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4357 GATA-3 Dependent Gene Transcription Is Impaired upon HDAC Inhibition

Program: Oral and Poster Abstracts
Session: 621. Lymphomas: Translational—Molecular and Genetic: Poster III
Hematology Disease Topics & Pathways:
Lymphomas, T Cell lymphoma, Diseases, Lymphoid Malignancies
Monday, December 11, 2023, 6:00 PM-8:00 PM

Xiangrong Geng1*, Chenguang Wang1*, Thilini Perera2*, Badeia Saed2*, Ying Hu2*, Ashley Wolfe1*, John C Reneau, MD, PhD3, Carlos A. Murga-Zamalloa, MD2 and Ryan A. Wilcox, MD4

1University of Michigan, Ann Arbor, MI
2University of Illinois Chicago, Chicago, IL
3The James Cancer Center, The Ohio State University Wexner Medical Center, Columbus, OH
4Division of Hematology/Oncology, University of Michigan Cancer Center, Ann Arbor, MI

Background: GATA-3 is a lymphoid-lineage specific zinc-finger transcription factor that plays a pivotal role in the development and homeostatic survival of thymic T-cell progenitors and subsets of their mature progeny. Diverse T-cell lymphomas (TCL), derived from conventional (non-malignant) T cells expressing GATA-3, highly express GATA-3 and a GATA-3 dependent transcriptional program, and are generally associated with poor outcomes. Upon binding gene enhancers and promoters, GATA-3 regulates gene transcription, including those with cell-autonomous (e.g. oncogenes, including c-Myc) and non-cell-autonomous (e.g. type 2 cytokines) functions in TCL. Therefore, GATA-3, and the transcriptional program it instigates, is a bona-fide proto-oncogene in these lymphomas. GATA-3 acetylation is dynamically regulated, and its acetylation controls its DNA binding affinity and target gene expression. Therefore, we sought to examine the extent to which HDAC inhibition may alter GATA-3 acetylation and functionally regulate its DNA binding capacity and target gene expression in CTCL.

Methods: Integrated GATA-3 ChIP-seq and RNA-seq was performed in CTCL cell lines and primary specimens treated with clinically available HDACi. Complementary strategies were utilized to examine GATA-3/HDAC binding and GATA-3 acetylation in these cells.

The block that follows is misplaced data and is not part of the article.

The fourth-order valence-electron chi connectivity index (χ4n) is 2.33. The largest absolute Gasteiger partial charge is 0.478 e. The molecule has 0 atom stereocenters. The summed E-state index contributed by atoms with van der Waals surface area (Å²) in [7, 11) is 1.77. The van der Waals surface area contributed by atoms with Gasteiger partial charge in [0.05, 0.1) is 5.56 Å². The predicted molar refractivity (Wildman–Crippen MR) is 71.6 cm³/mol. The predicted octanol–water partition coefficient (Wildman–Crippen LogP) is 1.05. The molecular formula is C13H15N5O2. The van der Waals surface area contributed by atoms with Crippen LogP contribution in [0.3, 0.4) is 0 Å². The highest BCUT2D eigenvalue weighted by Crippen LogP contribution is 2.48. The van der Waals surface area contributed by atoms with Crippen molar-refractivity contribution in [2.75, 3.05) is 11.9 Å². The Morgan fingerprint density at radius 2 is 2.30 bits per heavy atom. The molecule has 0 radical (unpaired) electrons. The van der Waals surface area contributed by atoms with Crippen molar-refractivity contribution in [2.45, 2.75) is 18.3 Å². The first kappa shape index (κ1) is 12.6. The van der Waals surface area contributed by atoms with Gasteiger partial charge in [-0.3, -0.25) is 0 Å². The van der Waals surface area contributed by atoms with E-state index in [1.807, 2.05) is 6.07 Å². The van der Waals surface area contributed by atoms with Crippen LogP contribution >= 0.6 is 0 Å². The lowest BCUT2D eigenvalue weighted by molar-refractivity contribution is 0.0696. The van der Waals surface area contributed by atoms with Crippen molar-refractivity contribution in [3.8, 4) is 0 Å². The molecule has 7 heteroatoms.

Results: In order to investigate early transcriptional changes upon HDACi treatment, a well characterized CTCL cell line (H9) and primary Sezary Syndrome (SS) specimens (n=3) were transcriptionally profiled. Gene set enrichment analysis (GSEA) was performed using the differentially expressed genes we identified, and a convergence on relevant T-cell growth and survival pathways was observed. GATA-3 target genes were differentially expressed upon HDACi treatment, and binding sites for GATA-3, and transcription factors (TF) it transcriptionally regulates, were enriched among HDACi responsive genes. Among the 5,510-6,811 transcripts that were differentially expressed upon either belinostat or romidepsin treatment, respectively, ≈6-7% of transcripts were GATA-3 targets. GATA-3 dependent transcripts were significantly altered upon treatment with belinostat or romidepsin in primary SS specimens.

We next examined the association between GATA-3 and class I HDACs in CTCL cell lines. HDAC1/HDAC2 and GATA-3 binding was observed, suggesting that HDAC inhibition may lead to GATA-3 hyperacetylation. Treatment with the three clinically available HDACi led to a significant increase in GATA-3 acetylation. As GATA-3 acetylation regulates its ability to bind DNA and regulate transcription, we examined GATA-3 DNA binding using orthogonal approaches, including GATA-3 ChIP-seq, and a significant reduction in GATA-3 binding peaks was observed, culminating in significant changes in the GATA-3 dependent transcriptome.

Conclusions: Collectively, these findings demonstrate that GATA-3 hyperacetylation upon HDAC inhibition significantly impairs GATA-3 DNA binding and GATA-3 dependent gene transcription.

Impact: GATA-3 and its target genes identify clinically and transcriptionally distinct T-cell lymphomas, including CTCL, that are resistant to conventional chemotherapeutic agents and generally associated with dismal outcomes. Therefore, GATA-3 is a rational, albeit challenging, therapeutic target in these T-cell lymphomas. We have previously explored “upstream” strategies to target GATA-3 by exploiting transcription factors that regulate its expression, and have more recently explored “downstream” strategies by targeting its target genes, including ITK. To the best of our knowledge, the work described here is the first – and a clinically approved – strategy to therapeutically target GATA-3 directly, as HDACi significantly increase GATA-3 acetylation, and by doing so, impair its ability to bind DNA and regulate transcription of its gene targets. Consequently, these findings have significant implications for the interpretation of existing clinical trial datasets and for the development of future combinatorial strategies utilizing an HDACi-containing backbone in GATA-3 driven T-cell lymphomas.

Disclosures: No relevant conflicts of interest to declare.

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